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Messages - grandfatherbike

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General Discussion / Re: Libraries and Touring
« on: October 15, 2012, 07:34:28 am »
I have ridden GOBA for 10 years. GOBA stands for Great Ohio Bicycle Adventure.  It is a ride of 2000-3000 riders for a week with a couple of layover days.  If the layover days are hot or rainy riders flock to the local library. It's a sight to see riders sitting among the stacks reading, using WiFi or just relaxing. I don't have any specific stories but grateful for the hospitality shown to us by the local libraries. Perhaps if you visited the GOBA website and contacted the librarians of the towns visited on past rides you would find specific stories.

2
General Discussion / Re: Overcoming butt pain
« on: October 04, 2012, 05:15:11 am »
In 2009 I rode 3000 miles beginning in March. Because I live in New Hampshire and we had late snows I was unable to ride before I started in Texas. I had no issues with butt painI find a Brooks B 17, padded underwear (no padded shorts and a short break off the bike every hour or so go 5-10 minutes works great

3
Go for it.  Your plan sounds good and I agree with Peaks comments.  The loop around Lake Champlain is great and there are several ferries to cross the Lake, including a new temporary one to replace the Crown Point Bridge.  Biking in Vermont is generally great with the exceptions of Routes 2, 4, 7,and 9.  Parts of Route 100 are OK but others are quite busy especially through leaf peeping season.  The notches and gaps tend to be long and steep but if you set yourself on a  south-north route you will avoid most of them

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Connecting ACA Routes / Re: Connecting Natchez, MS to Southern Tier
« on: December 04, 2009, 03:48:44 am »
Depending on which way you are heading on the Southern Tier you might consider taking the Underground Railroad Route off the Natchez Trace to the Southern Tier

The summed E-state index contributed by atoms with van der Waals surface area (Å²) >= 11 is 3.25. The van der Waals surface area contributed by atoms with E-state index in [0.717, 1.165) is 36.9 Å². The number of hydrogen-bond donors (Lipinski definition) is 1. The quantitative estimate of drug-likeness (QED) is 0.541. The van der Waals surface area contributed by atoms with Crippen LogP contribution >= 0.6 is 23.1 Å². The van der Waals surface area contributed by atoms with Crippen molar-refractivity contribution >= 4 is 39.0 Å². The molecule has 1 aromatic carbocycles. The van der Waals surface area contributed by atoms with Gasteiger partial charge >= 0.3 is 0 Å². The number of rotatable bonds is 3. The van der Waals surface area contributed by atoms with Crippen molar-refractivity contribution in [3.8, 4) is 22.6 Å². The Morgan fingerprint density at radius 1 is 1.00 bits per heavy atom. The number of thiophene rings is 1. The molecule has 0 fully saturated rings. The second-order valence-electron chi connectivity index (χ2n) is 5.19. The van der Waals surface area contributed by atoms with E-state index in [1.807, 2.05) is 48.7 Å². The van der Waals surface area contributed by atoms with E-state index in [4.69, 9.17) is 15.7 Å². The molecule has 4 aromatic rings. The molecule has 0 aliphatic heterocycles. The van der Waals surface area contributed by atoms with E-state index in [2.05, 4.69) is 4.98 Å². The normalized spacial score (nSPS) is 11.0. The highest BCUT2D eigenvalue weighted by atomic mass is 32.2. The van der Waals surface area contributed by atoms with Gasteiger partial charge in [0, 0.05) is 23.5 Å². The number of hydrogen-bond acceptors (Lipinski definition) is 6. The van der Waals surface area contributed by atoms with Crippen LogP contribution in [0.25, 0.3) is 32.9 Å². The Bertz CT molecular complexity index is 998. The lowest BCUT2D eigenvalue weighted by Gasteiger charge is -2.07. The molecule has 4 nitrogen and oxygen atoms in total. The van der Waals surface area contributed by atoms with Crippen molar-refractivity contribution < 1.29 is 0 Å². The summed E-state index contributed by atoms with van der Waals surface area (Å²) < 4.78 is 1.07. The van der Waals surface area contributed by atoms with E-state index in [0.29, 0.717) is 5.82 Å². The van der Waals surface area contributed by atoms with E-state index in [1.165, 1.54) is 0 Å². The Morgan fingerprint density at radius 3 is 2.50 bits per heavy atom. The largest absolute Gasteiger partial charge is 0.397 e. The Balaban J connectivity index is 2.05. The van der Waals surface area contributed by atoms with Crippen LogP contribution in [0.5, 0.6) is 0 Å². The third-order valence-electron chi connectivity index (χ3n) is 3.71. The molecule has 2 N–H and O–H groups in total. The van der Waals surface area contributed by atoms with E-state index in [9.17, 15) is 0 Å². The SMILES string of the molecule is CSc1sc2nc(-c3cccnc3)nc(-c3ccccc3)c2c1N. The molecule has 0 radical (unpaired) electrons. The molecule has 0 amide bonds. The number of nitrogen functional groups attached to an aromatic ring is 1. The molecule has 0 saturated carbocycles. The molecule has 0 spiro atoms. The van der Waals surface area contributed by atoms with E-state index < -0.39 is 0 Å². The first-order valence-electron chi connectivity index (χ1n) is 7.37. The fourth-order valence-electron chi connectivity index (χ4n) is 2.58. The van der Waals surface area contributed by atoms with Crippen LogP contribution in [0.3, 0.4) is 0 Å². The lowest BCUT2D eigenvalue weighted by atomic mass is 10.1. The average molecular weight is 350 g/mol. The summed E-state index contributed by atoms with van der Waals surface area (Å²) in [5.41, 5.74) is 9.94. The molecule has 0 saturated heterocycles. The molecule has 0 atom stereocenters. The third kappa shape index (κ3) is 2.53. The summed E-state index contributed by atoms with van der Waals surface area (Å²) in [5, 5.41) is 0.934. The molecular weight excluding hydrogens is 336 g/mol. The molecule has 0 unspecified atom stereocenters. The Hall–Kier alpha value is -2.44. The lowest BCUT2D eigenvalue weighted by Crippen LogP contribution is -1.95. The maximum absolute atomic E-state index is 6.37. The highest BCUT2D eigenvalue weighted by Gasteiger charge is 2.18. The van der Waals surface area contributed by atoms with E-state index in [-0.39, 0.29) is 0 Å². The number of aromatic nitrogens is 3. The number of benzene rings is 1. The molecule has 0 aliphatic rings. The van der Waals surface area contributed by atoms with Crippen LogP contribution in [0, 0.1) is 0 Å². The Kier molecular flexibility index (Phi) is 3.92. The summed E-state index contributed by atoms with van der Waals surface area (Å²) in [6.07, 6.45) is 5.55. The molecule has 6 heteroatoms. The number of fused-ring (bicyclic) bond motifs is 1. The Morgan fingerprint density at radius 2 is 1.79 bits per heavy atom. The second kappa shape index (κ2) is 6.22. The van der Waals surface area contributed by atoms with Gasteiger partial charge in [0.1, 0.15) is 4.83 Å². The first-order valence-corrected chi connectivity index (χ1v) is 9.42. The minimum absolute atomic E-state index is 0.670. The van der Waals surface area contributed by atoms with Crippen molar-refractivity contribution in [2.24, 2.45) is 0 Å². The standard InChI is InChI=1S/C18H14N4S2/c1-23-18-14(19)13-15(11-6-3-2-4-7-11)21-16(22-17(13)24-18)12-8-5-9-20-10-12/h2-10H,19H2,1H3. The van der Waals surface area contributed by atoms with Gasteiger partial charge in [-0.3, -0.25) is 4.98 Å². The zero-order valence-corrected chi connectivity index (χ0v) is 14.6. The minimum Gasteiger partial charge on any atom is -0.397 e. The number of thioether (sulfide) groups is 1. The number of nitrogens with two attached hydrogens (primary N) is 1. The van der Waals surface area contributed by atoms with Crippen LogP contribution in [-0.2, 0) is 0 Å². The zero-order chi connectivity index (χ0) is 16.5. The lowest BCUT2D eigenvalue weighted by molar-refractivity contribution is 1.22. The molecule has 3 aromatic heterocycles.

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Gear Talk / Re: panniers
« on: June 05, 2009, 02:19:44 am »
I can tell you what not to buy.  Recently UPS lost 1 of my panniers I had shipped ahead for a tour.  I bought the Trek Basic Pannier for my front racks.  By the end of the tour they were shot.  The fabric had holes in it, the suspension system failed and frayed plus a couple other problems.  On the other hand I've had a pair of Rhode Gear panniers for well over 20 years that have been on numerous tours.  They are as good as new.  However I believe Rhode Gear is out of business.  Like most things you get what you pay for

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Underground Railroad / Re: Accommodation
« on: May 19, 2009, 04:59:03 pm »
I just came off this route about a week ago.  I had to call ahead frequently in the South because of storms causing flooding of campgrounds.  Calling ahead works well and is always a good idea

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Gear Talk / Re: Cycling Sandals
« on: May 19, 2009, 04:53:02 pm »
I just came off an eight week 3000 mile ride.  I had a blood clot in my left leg several years ago and have a problem with that leg swelling and making my shoe too tight on that foot.  I went to a Shimano sandal about 600 miles into the trip and my problem was solved.  The Shimano was very comfortable.  I use toe clips.  The next trip I wont take any "shower shoes" for the campgrounds as the sandals served that purpose too.

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Routes / Re: cross-country WITHOUT ACA Maps
« on: March 13, 2009, 02:18:25 pm »
I have done several trips without the aid of cycling maps.  The best source of routes are other bikers.  I never pass up a bike shop or a fellow biker to get advice.  Two summers ago I came off the Trans Am route in Ky to fly home.  A local bike shop gave me a route into Lexington that was as good as anything on the Trans Am from the Atlantic Coast.  On the other hand I never rely on average citizens.  They usually send you the most direct way and often on the busiest roads.

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